Patrick Kelly, CC2K TV Editor
The floor looks like it smells clean.
It’s not and it doesn’t.
It smells like a $500 bottle of Maker’s Mark after it was poured all over two girls from Ohio State who hate whiskey but love expensive things being poured on them. It smells like the business end of a $45 all-you-can-eat buffet, where only 10 minutes ago it lay in the gut of a Maryland fan that had one plate and one drink too many. Like a 4 am, 45 minute champagne room visit that your friends, your bank and your parents pleaded with you to avoid. Like excess.
It smells like typical Vegas.
People laughed. And laughed. And laughed. They laughed so hard they fell out of their seats. Seriously. And, it was all genuine.
All of the girls in the audience let out a collective AWWWWWW, so loud and long you couldn’t make out the next line of dialogue. As well as the line after that. There were literally screams. But the latter lines didn’t matter: the director and writer knew long ago that no one on opening weekend would hear them, much less care about them. They knew that everyone in the audience, even those that didn’t make a noise, would feel that contact and love and energy that can usually only be defined by inopportune opportunities and serendipity. They knew that everyone knew and was aware and ok with what they were ok with, which is completely beautiful. It wasn’t that they embraced it, it’s that they made us realize that we already had. It’s guy love. Between two guys.
Nip/Tuck Breaks Ground, Folding One Entire Season Into One Episode;Why Animal Collective's New Album Should Have Sex with Fox's New Show, Boldly Going Nowhere; Television, and a Network, Provide New Proof That America Kicks Ass; and Why Chris Myers Must Be Friends With Cal Ripken.
In an effort to capture the attention of the attentionless, and also to combat the prevalence and effectiveness of Tivo/DVR, television advertisers have been forced to think outside of the box. Since this “skill” of thinking creatively is generally reserved for those making good TV shows, the suits, obviously and predictably, have no idea what to do with the air time that have so generously bought. Seeing as “new media” --- the internet, the DVR, video-on-cellphone, on-demand--- has slowly grown over the past 10 years or so, you would think that the admen would have had ample opportunity to adjust to the new markets. But, still, they struggle. Instead of adapting to the new media of the world, the collective advertising suit has tried to shoehorn the TV ad formula into every other multimedia-driven advertising arena (Why, on earth, would you try and bring in an idea that you know is already disliked?). And result is predictable. It’s weird. Annoying. Awkward. And ineffective.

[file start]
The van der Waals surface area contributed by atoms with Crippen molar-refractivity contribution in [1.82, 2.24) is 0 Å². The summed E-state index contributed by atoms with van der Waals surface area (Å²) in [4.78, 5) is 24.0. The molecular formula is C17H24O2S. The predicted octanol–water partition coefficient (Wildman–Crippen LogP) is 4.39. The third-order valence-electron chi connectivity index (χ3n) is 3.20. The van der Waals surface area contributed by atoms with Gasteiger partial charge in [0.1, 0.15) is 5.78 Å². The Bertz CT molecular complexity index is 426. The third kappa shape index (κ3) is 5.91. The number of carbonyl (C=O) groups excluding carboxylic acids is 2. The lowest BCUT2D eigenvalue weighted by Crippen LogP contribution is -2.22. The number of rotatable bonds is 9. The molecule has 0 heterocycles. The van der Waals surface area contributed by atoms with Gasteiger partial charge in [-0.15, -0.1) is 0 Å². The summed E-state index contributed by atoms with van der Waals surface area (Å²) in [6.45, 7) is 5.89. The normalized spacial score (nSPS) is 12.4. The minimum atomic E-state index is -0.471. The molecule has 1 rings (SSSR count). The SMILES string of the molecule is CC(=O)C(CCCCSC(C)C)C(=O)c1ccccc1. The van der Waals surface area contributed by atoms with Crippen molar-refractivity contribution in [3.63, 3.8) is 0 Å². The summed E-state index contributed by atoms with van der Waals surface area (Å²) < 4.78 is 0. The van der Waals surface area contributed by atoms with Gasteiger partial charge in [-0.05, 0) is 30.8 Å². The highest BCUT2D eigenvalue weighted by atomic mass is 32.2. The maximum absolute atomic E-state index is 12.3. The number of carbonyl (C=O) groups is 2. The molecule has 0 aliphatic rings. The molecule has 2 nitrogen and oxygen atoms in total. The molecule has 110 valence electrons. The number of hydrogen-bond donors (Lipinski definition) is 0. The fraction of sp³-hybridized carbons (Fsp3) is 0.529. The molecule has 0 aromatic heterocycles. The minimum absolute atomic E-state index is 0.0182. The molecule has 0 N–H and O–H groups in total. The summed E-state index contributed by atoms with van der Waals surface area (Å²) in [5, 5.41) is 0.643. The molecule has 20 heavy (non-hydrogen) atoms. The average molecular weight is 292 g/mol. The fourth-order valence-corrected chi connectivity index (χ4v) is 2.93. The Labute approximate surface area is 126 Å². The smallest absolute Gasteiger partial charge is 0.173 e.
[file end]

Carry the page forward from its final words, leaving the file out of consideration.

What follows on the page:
I decided to write an account of the 2008 presidential election coverage---mostly because the coverage is bound to be hilarious and partly because I (modestly) think it would be somewhat interesting to look back on in a couple years. This is not a commentary on the election or a commentary on the politics surrounding the presidential election; this is purely a commentary on the commentary, a description of the coverage of the 2008 Presidential (and congressional) election.
South Park Shits on Teacher's Desks, and Cancer
The Most Sexual Game Show Ever
Entertainment Tonight Confuses Me
Californication Outstrips Entourage
An Uneccessary Debate
CBS' New Hit Show! Yes! Another One!
This is where you will come to learn. To learn about things that you don’t understand, can’t understand or just plain don’t want to understand. This is the place where you will come to learn about the most important, most complicated thing in the world: TELEVISION. How will you learn about this medium, this medium that rejects superficiality and promotes unfettered artistic influence? I will teach you. How will you come to understand the inunderstandable? By me using words like inunderstandable, that’s how. Am I promising to unlock the secret of television? Yes. Am I promising that after reading this weekly column you will comprehend fully how Two and Half Men survives year after year and Studio 60 is buried before it has a chance to breath? Yes, I am. I will teach you what the fuck “Sound the trumpets, strumpets” means.
I am also extremely overconfident. And a liar.
However, I can assure you, truthfully, that I will fawn over LOST and deplore anything that resembles The Hills. I will also, most likely, cover the following:
• How television is affecting us, all of us, whether we watch it or not.
• Anything that appears on television. This includes television shows (30 Rock), made-for-TV movies (like Jessica Got Raped and Why That is Bad/Disheartening---I think it was on Oxygen), shows that talk about television shows (The Soup), debates (probably not), cartoons (Frisky Dingo), commercials, TV opinions that are both fair and balanced and other things.
• Something that does not relate to television, but I find a way to make it seem like it relates to television so I can write about it (women, how is awesome CERN is, exc.).
• Shows that are surprisingly impressive (so far: Fringe).
• Shows that are unsurprisingly shitty (so far: Worst Week).
• Shows that are unexpectedly entertaining (that show where the sole objective is to make the shape of a hole in a wall).
• Songs that should be on TV show soundtracks.
• Past TV shows that were underrated, underutilized and underappreciated.
Of course, this starts next week. This entry is not a warning, nor a boast. I am just telling you what to expect if you return to this section.
I hope you enjoy and return.